The collaboration between Kaduna and Arla is envisioned on a five-year project called the ‘Milky Way Partnership’ to develop a sustainable dairy value chain. “The partnership and project have demonstrated a viable scalable business model that has created both an increase in income and job opportunities for local farmers and employees in the dairy sector. At the Amana Dairy Cooperative in the outskirts of Kaduna, the farmers see the benefits of being part of the Milky Way Partnership. They now have steady access to water and a milking parlour has been installed to ensure that the milk is cooled down immediately after milking to preserve quality” Alhaji Sani Aliyu, one of the dairy farmers at Amana Dairy Cooperative, said on Monday.
Mr Jesper Kamp, the Danish Ambassador to Nigeria, was also effusive about the project. “The ongoing collaboration between Arla and Kaduna State Government is a great example of the positive impact EU companies can bring when they engage with local producers…This project has great potential to develop the local dairy sector and make a real difference in many farmers’ businesses and lives” he says. Mr Steen Hadsbjerg, Vice President Sub-Saharan Africa Region for Arla Foods shares his sentiment: “Bringing local milk into our product portfolio is part of the way we believe that our business will be long-term successful in Nigeria. We will only succeed in growing local farmers’ incomes, building Nigeria’s dairy sector and achieving Arla’s ambitions in West Africa if the project and its activities are commercially viable. This is a great example of business and development going hand in hand to ensure long-term sustainable solutions that are built to last.”
As things stand in Nigeria today, the domestic dairy industry is supplying less than 10 percent of our current demand, leaving a huge gap that is filled by importation. Aside the fact that investments in this sector will help to create wealth and put many of our people to work, it also has a potential to resolve a serious national security problem. If we get it right, the idea of some people roaming the bush with herds of cattle would gradually be eliminated. That will also reduce their incessant clashes with sedentary farmers. I commend El-Rufai for seeing through the initiative.
AbdulRazak’s First 100 Days
On a Sunday afternoon about six weeks ago, I got a call from the governor of Kwara State, Alhaji AbdulRahman AbdulRazak, asking whether I was at home. When I replied in the affirmative, he asked me to send the address as he wanted to visit. I did and within an hour, the governor was in my house. He came in just one car without any protocol and entered alone. He left after spending almost three hours during which we discussed what he met on ground in our state and how he intends to turn around the fortune of our people.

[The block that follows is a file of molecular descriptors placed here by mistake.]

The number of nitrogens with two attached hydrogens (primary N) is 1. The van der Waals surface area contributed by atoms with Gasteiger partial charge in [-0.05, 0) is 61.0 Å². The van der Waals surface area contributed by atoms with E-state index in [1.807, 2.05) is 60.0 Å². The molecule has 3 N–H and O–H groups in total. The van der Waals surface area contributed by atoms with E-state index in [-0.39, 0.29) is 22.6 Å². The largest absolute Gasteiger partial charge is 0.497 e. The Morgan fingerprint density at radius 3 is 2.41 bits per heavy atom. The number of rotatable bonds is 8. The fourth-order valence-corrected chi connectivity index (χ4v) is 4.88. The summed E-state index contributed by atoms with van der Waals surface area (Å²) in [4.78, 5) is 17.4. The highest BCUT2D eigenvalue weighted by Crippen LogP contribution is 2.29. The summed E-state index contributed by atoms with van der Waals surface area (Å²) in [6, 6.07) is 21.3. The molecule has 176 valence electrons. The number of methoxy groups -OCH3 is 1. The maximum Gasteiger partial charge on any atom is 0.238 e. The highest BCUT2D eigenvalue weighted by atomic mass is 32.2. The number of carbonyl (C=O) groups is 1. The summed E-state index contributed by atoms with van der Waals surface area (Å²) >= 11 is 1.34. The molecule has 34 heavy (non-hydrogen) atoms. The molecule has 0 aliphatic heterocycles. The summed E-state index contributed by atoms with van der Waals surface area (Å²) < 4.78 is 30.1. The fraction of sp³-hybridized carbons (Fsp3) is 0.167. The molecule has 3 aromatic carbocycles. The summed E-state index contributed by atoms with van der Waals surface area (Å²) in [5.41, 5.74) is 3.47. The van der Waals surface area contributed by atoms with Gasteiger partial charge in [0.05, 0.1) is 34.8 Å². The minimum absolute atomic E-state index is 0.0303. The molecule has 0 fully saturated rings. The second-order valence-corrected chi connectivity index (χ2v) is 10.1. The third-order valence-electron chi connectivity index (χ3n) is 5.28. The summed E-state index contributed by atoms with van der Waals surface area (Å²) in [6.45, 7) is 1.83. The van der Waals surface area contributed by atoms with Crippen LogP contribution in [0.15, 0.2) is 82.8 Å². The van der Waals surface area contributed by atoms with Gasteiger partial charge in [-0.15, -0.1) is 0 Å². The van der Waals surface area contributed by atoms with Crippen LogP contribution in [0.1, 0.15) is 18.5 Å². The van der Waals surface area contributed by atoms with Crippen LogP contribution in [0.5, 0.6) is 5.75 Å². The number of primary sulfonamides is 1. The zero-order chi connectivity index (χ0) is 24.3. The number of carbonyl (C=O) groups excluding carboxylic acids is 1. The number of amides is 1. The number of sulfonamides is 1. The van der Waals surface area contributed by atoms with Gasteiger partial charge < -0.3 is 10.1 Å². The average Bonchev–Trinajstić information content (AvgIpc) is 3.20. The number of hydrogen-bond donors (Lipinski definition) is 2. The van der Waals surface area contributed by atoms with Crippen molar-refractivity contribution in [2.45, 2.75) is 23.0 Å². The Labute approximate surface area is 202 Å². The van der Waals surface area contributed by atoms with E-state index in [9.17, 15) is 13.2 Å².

As at the time the governor visited, he had only just spent two months in office but he had already visited every part of the state as he shared with me potentials that I never knew existed in different areas. He started with Kwara North where, as he told me, the first rice mill in the entire northern Nigeria was built (in Patigi) by the late Sardauna of Sokoto, Sir Ahmadu Bello. He told me of an abandoned farm settlement within the area. With agro-processing as his idea for empowerment, his eyes are trained on sugar and its by-products, including power generation.
In Kwara South, the governor sees cashew, cassava and poultry as the areas to pursue while maize production will be encouraged essentially for feed mills. As he talked about each area and what could be done, the governor reeled out statistics to back his point. From education to health and other sectors, there is no area that we did not cover in our discussion. The state, he assured me, is currently embarking on the enumeration of workers, teachers and pupils to be able to work with accurate data. By the time the governor left my house, I had no doubt in my mind that he has started on a good note. What is now left is for him to put in place his own team (he has thus far relied on staff inherited from the previous administration) and begin to work for our people. I wish the governor well.
Adieu Tijjani Yusuf
When Major General Abdullahi Mohammed (rtd)—who remains a father figure to many of us—called sometimes last month to inform me of the death of Mallam Tijjani Yusuf, I felt a deep sense of loss. The 40th day prayer for the late admin officer held on Monday. There is hardly anyone who has worked in the Villa in the past two and a half decades (or had been sworn in for a cabinet position in Nigeria within the period) that would not know Tijjani Yusuf. Yet I doubt if anyone can say anything unkind about him. He was a model of simplicity, respect for authority, dedication to duty and friendliness. May God comfort the family he left behind.